Jones et al v. Panhandle Royalty Company et al

Filing 16

ORDER denying 6 Motion to Dismiss filed by Defendants Panhandle Oil and Gas, Inc. and Farmers Royalty Company. Signed by Judge Brian S. Miller on 7/11/2011. (kdr)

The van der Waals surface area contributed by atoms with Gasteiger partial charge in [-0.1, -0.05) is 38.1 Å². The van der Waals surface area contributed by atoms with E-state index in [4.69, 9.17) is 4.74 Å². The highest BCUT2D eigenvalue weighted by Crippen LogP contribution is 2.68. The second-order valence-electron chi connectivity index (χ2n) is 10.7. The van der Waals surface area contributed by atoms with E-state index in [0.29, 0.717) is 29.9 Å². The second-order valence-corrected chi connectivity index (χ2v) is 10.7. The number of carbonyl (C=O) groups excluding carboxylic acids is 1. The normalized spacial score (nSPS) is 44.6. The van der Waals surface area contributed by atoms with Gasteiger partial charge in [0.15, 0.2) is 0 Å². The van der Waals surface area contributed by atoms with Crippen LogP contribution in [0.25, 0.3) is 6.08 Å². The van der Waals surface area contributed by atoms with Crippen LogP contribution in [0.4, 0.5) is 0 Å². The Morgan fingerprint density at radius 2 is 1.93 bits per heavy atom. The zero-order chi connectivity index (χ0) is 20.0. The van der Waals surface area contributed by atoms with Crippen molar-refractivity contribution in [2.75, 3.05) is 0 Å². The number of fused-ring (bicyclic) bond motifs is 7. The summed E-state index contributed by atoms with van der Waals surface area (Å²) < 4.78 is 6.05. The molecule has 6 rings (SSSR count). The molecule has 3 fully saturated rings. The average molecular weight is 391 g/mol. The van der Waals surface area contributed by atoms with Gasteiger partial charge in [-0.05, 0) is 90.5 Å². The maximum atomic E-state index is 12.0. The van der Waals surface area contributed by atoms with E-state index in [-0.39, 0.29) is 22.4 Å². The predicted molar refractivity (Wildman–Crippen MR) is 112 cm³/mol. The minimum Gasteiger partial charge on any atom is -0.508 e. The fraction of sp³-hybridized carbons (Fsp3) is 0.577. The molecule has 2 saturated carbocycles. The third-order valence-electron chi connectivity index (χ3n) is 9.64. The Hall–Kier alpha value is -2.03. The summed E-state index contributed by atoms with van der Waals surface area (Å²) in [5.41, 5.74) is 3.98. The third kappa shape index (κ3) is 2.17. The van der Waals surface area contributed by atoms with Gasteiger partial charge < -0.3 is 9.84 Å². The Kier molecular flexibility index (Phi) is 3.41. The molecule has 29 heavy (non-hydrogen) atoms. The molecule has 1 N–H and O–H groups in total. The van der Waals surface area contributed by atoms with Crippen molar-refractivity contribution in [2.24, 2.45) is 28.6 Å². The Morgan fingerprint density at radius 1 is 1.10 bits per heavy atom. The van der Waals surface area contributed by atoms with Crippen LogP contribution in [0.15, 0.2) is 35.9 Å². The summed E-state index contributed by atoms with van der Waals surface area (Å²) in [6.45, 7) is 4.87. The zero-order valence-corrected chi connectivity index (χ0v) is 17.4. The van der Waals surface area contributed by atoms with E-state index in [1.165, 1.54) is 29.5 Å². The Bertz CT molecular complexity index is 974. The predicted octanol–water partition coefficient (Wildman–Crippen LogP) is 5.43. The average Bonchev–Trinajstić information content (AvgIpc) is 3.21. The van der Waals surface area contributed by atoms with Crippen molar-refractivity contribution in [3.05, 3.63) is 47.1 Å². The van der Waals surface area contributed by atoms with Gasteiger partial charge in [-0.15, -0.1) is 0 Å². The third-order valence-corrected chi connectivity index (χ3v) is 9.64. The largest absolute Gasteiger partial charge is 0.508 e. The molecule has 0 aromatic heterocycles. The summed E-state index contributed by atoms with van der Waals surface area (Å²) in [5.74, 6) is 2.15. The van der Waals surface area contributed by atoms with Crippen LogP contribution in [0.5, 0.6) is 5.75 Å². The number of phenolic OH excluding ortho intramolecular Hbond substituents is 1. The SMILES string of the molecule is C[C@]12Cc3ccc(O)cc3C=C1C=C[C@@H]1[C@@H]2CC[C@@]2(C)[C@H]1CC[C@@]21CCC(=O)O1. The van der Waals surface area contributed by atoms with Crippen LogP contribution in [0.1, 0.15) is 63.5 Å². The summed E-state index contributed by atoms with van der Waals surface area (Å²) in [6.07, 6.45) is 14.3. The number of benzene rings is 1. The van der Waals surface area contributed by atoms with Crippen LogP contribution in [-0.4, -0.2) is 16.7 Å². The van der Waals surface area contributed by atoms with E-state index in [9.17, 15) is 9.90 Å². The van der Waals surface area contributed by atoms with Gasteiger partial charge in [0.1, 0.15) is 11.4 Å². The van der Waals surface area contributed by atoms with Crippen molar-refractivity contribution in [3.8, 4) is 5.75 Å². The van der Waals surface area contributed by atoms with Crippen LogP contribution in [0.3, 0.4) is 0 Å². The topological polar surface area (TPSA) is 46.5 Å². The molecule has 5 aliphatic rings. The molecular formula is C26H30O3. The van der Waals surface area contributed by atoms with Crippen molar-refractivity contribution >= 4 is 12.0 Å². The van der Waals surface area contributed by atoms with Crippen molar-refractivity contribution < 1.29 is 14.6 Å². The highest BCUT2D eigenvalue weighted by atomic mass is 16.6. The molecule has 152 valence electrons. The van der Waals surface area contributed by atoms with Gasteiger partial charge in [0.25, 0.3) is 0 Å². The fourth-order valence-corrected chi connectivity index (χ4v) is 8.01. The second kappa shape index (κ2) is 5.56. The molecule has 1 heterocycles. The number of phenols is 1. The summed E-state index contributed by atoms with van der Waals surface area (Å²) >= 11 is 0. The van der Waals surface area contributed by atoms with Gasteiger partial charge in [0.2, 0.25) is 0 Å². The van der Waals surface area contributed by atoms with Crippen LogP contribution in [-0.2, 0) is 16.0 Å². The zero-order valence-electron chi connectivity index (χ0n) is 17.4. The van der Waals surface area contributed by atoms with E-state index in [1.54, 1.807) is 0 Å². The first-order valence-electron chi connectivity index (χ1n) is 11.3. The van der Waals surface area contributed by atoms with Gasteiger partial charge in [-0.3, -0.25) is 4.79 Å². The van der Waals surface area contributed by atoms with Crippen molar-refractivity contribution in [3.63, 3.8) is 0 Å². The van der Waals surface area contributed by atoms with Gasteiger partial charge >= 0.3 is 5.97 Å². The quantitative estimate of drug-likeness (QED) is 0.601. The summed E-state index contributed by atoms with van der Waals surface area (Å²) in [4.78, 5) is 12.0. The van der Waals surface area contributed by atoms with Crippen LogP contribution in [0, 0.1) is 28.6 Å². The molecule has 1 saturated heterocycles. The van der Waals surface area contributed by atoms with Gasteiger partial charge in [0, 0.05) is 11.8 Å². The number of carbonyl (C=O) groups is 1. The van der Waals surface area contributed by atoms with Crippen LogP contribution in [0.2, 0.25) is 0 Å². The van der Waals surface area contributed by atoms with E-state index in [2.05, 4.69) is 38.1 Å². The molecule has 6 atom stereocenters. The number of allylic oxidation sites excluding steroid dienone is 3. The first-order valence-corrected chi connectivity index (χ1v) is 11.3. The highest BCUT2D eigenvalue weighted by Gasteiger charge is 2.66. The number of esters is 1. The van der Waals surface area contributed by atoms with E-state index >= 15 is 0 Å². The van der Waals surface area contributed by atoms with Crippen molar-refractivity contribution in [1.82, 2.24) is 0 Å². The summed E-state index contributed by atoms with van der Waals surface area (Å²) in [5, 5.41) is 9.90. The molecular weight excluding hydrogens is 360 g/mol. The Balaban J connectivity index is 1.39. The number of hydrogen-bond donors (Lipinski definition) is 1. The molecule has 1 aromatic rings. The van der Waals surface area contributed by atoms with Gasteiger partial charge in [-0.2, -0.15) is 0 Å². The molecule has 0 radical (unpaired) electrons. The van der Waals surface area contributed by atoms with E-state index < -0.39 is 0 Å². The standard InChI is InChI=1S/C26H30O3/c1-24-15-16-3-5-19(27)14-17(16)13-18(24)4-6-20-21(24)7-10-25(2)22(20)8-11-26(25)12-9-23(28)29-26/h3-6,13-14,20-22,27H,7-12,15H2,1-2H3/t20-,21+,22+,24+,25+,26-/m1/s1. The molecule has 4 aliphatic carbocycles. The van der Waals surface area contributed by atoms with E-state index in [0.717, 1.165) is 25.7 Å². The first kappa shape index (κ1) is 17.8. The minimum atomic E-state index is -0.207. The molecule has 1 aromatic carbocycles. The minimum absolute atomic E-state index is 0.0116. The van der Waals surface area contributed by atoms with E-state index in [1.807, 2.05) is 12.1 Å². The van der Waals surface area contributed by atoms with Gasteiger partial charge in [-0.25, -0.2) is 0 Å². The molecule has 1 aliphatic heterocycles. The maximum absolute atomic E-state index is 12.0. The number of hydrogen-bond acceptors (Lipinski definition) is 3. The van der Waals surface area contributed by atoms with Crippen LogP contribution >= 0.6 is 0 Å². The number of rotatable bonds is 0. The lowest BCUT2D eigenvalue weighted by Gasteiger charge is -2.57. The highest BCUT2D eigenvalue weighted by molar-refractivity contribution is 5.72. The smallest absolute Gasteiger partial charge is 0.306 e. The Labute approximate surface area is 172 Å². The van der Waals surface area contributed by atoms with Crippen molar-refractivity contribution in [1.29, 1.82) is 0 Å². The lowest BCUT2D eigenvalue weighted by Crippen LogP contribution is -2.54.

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IN THE UNITED STATES DISTRICT COURT FOR THE EASTERN DISTRICT OF ARKANSAS LITTLE ROCK DIVISION SARA LYNN KIDD JONES a/k/a SARA KIDD JONES and PALMER JONES v. PLAINTIFFS CASE NO. 4:10CV01992-BSM PANHANDLE ROYALTY COMPANY n/k/a PANHANDLE OIL AND GAS, INC.; FARMERS UNION COOPERATIVE ROYALTY COMPANY n/k/a FARMERS ROYALTY COMPANY; PATHFINDER EXPLORATION, LLC; and CHESAPEAKE EXPLORATION LIMITED PARTNERSHIP DEFENDANTS ORDER Defendants Panhandle Oil and Gas, Inc. (“Panhandle”) and Farmers Royalty Company (“Farmers”) move to dismiss the petition to quiet title for failure to state a claim upon which relief may be granted. [Doc. No. 6]. Petitioners Sara Kidd Jones and Palmer Jones object. [Doc. No. 8]. For the reasons set forth below, the motion to dismiss is denied. I. ALLEGATIONS This quiet title action concerns mineral rights located on approximately 35 acres of land in Van Buren County, Arkansas. Luther and Lizzie Huie owned the property in fee when they granted a mortgage to J.D. Simpkins in November 1928. In July 1930, the Huies conveyed 7/8ths of their mineral estate to O.F. Macon, who almost immediately transferred that interest to Sun Oil Company. In April 1936, Simpkins brought a foreclosure suit against the Huies and took title to the surface and mineral estates by commissioner’s deed which he recorded in July 1936. Sun Oil Company was not named as a party defendant in Simpkins’s foreclosure action. The Joneses trace their title to Simpkins, while Panhandle and Farmers trace theirs to Sun Oil Company. II. LEGAL STANDARD “Dismissal is proper where the plaintiff’s complaint fails to state a claim upon which relief can be granted.” Schaaf v. Residential Funding Corp., 517 F.3d 544, 549 (8th Cir. 2008) (citing Fed. R. Civ. P. 12(b)(6)). Accepting as true all of the factual allegations contained in the complaint, the complaint must be reviewed to determine whether its allegations show that the pleader is entitled to relief. Id. III. DISCUSSION The question presented is whether Simpkins’s failure to join Sun Oil Company as a party to the 1936 foreclosure proceeding rendered his subsequent transfer of the property void. Answering in the affirmative, Panhandle and Farmers cite Hatchett v. Terry, a case that held a foreclosure decree was not binding on subsequent purchasers who were not joined in the foreclosure action. 190 S.W.3d 302, 307 (Ark. Ct. App. 2004). Answering in the negative, the Joneses cite Skelly Oil Co. v. Johnson and the rule of stale demand. 194 S.W.2d 425 (Ark. 1946). As set forth below, the holdings of Hatchett and Skelly Oil are not in conflict and together provide an adequate legal basis for the Joneses’ petition. A. Subsequent Purchasers are Necessary Parties to Foreclosure Proceedings The relevant facts of Hatchett are as follows. In 1982, Dorothy Dixon Hatchett sold a large tract of land to Earl and Mary Collister, who planned to subdivide and resell 2 individual plots. 190 S.W.3d at 304. Contemporaneous to that transfer, Hatchett received a mortgage on the property. Id. Between 1982 and 1986, several individuals and couples (hereinafter “the appellees”) purchased land from the Collisters under escrow contracts. Id. Hatchett released the original mortgage in 1987. Id. The Collisters promptly executed another mortgage to Hatchett, and in 1990, they executed yet another. Id. The 1987 and 1990 mortgages did not declare themselves to be replacements for, or extensions of, the 1982 mortgage. Id. In 1994, Hatchett brought a foreclosure action following the Collisters’ default on the notes secured by the 1987 and 1990 mortgages and obtained a foreclosure decree in 1995. Id. The appellees, all of whom paid their contracts and received their deeds prior to 1994, were not joined as parties to Hatchett’s foreclosure suit. Id. The trial court quieted title in the appellees holding that the Collisters could only mortgage that which they actually owned. Id. at 306. On appeal, the Arkansas Court of Appeals affirmed and noted that the appellees’ equitable right of redemption was not terminated by the foreclosure decree because Hatchett failed to join them as defendants. Id. at 307. B. The Rule of Stale Demand The relevant facts of Skelly Oil are as follows. In 1918, Calvin Mower sold land to Frank Doss, who financed the transaction by executing a series of eleven promissory notes to Mower. Skelly Oil, 194 S.W.2d at 427. The deed reserved in Mower a “vendor’s lien” as security for the notes. Doss then conveyed his mineral rights to four different individuals, 3 whom the court called “junior title claimants.” Id. at 429. Following Doss’s default, Mower brought a foreclosure action and obtained a commissioner’s deed which he recorded in May 1924. Id. at 427-28. None of the junior title claimants were joined in the foreclosure action; the only defendant was Doss. Id. at 429. The Arkansas Supreme Court held that the junior title claimants were improperly omitted from the foreclosure action and that they had the equitable right to redeem their respective mineral interests “within a reasonable time.” Id. To determine what length of time was reasonable, the court applied the equitable rule of stale demand. It explained that a stale demand is “one that is first asserted after an unexplained delay of such great length . . . as to create a presumption . . . that it has been abandoned.” Id. at 430 (omissions in original). After noting that the statute of limitations governing Mower’s vendor’s lien would run five years after the eleventh note came due, the court held that the junior title claimants’ rights of redemption existed until November 2, 1934, after which date the rule of stale demand extinguished those rights. Id. at 430. C. Application of Hatchett and Skelly Oil Because neither Macon nor Sun Oil were joined in the 1936 foreclosure action, their right to redeem survived the ensuing foreclosure decree. See Hatchett, 190 S.W.3d at 307. This right, however, inured only for a reasonable time, which could be no later than the expiration of the statute of limitations governing the 1928 mortgage. See Skelly Oil, 194 S.W.2d at 431. In 1928, when the Huies granted Simpkins a mortgage, the statute of 4 limitations on a mortgage securing debt was ten years, although the note it secured carried a five-year statute of limitations. Paul Jones, Jr., The Arkansas Law of Title to Real Property 388 (1935). See also New England Mortg. Sec. Co. v. Reding, 47 S.W. 132 (Ark. 1898). Because the documents appended to the Joneses’ petition are illegible and the maturity of note secured by the mortgage is unascertainable, this is an issue of fact better reserved for summary judgment. Given the likelihood, however, that Sun Oil’s right of redemption is barred by the rule of stale demand, the record is sufficient to overcome a motion to dismiss. IV. CONCLUSION For these reasons, the motion to dismiss [Doc. No. 6] is denied. IT IS SO ORDERED this 11th day of July 2011. ________________________________ UNITED STATES DISTRICT JUDGE 5